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The Next Step In Wireless Charging

By Allion
Published: Jan 24,2017

In 2013 Allion published The New Era of Unlimited Battery Charging Technology: Allion Wired & Wireless Charging Test & Evaluation Report, during this comprehensive study the company uncovered some concerns regarding the first generation wireless chargers which were: Extended Charging Periods, Low Charge Efficiency & Energy Conversion Rate, Safety and Interoperability Concerns.

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Three years after its initial study there are now ever more wireless products available on the market; hence, our superior experts decided to conduct an extensive study on the most up to date products now available on the market.


For its study it has chosen those with the latest Qi versions and those most capable & presentable: The Ikea NORDMÄRKE (Qi V1.1) followed with the Samsung EP-NG930(Qi V1.2). Its Receiver for this test is the Samsung S7.


Its test would involve Wireless Charging Performance, Wireless Charging Efficiency, Qi Devices Interoperability and User experience.



Figure 1
Figure 1

Wireless Charging Performance

Three years ago a team in Allion performed a test on one of the first generation wireless chargers the MaxWell WP-PD10. Its charging capability was around 600mAh(avg) and took around 3 hours to fully charge a 2000mAh battery.Using a 3000mAh battery of Samsung S7 for a rematch. From the table below we can observe that the updated versions of wireless chargers do perform better. Using the Ikea wireless charger as a comparison we found a 63% difference in the charge current and a 5% increase in charging efficiency.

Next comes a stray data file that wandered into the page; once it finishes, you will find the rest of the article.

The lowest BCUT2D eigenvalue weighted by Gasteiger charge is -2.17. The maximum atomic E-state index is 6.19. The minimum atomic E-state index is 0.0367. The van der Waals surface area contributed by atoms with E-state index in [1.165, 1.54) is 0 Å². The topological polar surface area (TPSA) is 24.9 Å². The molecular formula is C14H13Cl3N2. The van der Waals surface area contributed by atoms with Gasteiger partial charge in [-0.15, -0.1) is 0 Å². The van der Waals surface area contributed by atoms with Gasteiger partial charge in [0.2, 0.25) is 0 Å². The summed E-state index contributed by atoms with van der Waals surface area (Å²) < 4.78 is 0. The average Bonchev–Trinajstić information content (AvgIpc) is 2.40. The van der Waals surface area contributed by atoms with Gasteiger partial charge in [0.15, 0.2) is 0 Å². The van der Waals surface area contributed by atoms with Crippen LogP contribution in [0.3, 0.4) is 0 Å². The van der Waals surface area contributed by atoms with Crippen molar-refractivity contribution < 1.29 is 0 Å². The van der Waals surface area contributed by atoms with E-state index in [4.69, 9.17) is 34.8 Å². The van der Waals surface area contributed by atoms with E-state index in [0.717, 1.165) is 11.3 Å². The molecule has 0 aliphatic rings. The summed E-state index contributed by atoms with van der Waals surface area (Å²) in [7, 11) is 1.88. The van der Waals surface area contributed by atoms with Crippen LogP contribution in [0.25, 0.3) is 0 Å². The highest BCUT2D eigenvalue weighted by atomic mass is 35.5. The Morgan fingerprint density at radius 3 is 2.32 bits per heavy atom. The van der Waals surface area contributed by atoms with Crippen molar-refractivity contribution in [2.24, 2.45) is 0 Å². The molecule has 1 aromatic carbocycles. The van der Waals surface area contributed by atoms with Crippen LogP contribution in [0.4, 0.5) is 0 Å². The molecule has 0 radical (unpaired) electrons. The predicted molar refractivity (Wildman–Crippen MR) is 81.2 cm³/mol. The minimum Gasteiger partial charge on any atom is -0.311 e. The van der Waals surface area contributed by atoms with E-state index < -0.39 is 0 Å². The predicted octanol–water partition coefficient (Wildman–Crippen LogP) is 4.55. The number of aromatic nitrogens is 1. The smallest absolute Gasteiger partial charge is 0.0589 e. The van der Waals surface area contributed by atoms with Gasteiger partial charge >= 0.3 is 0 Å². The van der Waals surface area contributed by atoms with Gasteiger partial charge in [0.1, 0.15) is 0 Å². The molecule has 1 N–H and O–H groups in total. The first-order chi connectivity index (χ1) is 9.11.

Figure II
Figure II

Allion has also made a comparison between Fast Chargers & normal chargers. It found that the Samsung Fast Charge compared with the Ikea wireless charger produces 52% more charge current (1454mAh(avg.)) and an 18% reduction in charging time. It is obvious that Fast Charge can perform better in terms of charging speed, but an increase from 5V to 9V also raises safety concerns.



Figure 3
Figure 3

When compare Samsung’s conventional wired charging process with the wireless we can obviously see that charging with a wire has its advantages, yet the wireless can still be considered as acceptable.



Figure 4
Figure 4

Figure 5
Figure 5

Figure 6: Charging Current Comparison
Figure 6: Charging Current Comparison

Wireless Charging Efficiency

To this day there is still no clear set standard in the industry regarding the measurement of efficiency, when Allion conducted these tests we choose Wireless Power Consortium (WPC) as an evaluation standard, due to the fact that they are at this time the major promoters of this category, they are represented as Qi logo, another notable player would be the AirFuel Alliance; however, Allion did not refer to them because they do not have much to offer in terms of products in the market.


WPC advises the formula below as an evaluation standard for efficiency:


Efficiency = battery power / DC in Power

@內文:The formula respectfully, excludes power loss from AC adaptors due to the unbalanced quality of adaptors. Thus at this point the efficiency level for charging would be at around 60%.